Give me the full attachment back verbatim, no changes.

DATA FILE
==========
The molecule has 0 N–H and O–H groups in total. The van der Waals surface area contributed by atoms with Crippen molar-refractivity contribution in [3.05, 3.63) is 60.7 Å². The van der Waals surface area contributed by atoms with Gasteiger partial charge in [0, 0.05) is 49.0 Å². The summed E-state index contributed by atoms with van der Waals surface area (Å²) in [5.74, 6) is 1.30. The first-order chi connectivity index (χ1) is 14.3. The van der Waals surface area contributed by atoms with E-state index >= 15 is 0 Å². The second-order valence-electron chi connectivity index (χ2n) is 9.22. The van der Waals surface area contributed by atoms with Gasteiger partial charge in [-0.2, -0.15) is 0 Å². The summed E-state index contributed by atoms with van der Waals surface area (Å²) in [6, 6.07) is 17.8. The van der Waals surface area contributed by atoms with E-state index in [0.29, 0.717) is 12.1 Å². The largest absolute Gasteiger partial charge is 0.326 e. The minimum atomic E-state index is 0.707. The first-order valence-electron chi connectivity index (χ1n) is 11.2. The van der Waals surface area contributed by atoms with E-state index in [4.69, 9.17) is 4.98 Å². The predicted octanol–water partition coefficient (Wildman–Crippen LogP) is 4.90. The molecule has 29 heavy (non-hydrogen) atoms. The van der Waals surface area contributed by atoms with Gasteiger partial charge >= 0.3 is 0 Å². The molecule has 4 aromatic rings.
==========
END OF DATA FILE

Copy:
The molecule has 0 N–H and O–H groups in total. The van der Waals surface area contributed by atoms with Crippen molar-refractivity contribution in [3.05, 3.63) is 60.7 Å². The van der Waals surface area contributed by atoms with Gasteiger partial charge in [0, 0.05) is 49.0 Å². The summed E-state index contributed by atoms with van der Waals surface area (Å²) in [5.74, 6) is 1.30. The first-order chi connectivity index (χ1) is 14.3. The van der Waals surface area contributed by atoms with E-state index >= 15 is 0 Å². The second-order valence-electron chi connectivity index (χ2n) is 9.22. The van der Waals surface area contributed by atoms with Gasteiger partial charge in [-0.2, -0.15) is 0 Å². The summed E-state index contributed by atoms with van der Waals surface area (Å²) in [6, 6.07) is 17.8. The van der Waals surface area contributed by atoms with E-state index in [0.29, 0.717) is 12.1 Å². The largest absolute Gasteiger partial charge is 0.326 e. The minimum atomic E-state index is 0.707. The first-order valence-electron chi connectivity index (χ1n) is 11.2. The van der Waals surface area contributed by atoms with E-state index in [4.69, 9.17) is 4.98 Å². The predicted octanol–water partition coefficient (Wildman–Crippen LogP) is 4.90. The molecule has 29 heavy (non-hydrogen) atoms. The van der Waals surface area contributed by atoms with Gasteiger partial charge >= 0.3 is 0 Å². The molecule has 4 aromatic rings.